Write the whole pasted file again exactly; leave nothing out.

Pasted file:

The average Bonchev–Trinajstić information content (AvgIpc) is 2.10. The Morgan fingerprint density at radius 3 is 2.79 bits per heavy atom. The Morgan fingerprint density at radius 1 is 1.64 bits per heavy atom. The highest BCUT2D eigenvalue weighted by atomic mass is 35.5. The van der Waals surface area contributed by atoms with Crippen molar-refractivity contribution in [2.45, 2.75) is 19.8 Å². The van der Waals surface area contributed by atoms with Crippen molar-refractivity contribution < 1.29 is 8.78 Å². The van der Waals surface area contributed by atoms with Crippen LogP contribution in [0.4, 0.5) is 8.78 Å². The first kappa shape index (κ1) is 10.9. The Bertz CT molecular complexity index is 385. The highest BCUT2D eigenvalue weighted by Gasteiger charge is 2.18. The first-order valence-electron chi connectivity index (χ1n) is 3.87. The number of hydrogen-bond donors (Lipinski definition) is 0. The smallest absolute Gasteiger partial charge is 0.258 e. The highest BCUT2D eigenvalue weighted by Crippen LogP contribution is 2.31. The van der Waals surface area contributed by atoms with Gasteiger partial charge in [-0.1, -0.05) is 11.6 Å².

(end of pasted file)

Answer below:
The average Bonchev–Trinajstić information content (AvgIpc) is 2.10. The Morgan fingerprint density at radius 3 is 2.79 bits per heavy atom. The Morgan fingerprint density at radius 1 is 1.64 bits per heavy atom. The highest BCUT2D eigenvalue weighted by atomic mass is 35.5. The van der Waals surface area contributed by atoms with Crippen molar-refractivity contribution in [2.45, 2.75) is 19.8 Å². The van der Waals surface area contributed by atoms with Crippen molar-refractivity contribution < 1.29 is 8.78 Å². The van der Waals surface area contributed by atoms with Crippen LogP contribution in [0.4, 0.5) is 8.78 Å². The first kappa shape index (κ1) is 10.9. The Bertz CT molecular complexity index is 385. The highest BCUT2D eigenvalue weighted by Gasteiger charge is 2.18. The first-order valence-electron chi connectivity index (χ1n) is 3.87. The number of hydrogen-bond donors (Lipinski definition) is 0. The smallest absolute Gasteiger partial charge is 0.258 e. The highest BCUT2D eigenvalue weighted by Crippen LogP contribution is 2.31. The van der Waals surface area contributed by atoms with Gasteiger partial charge in [-0.1, -0.05) is 11.6 Å².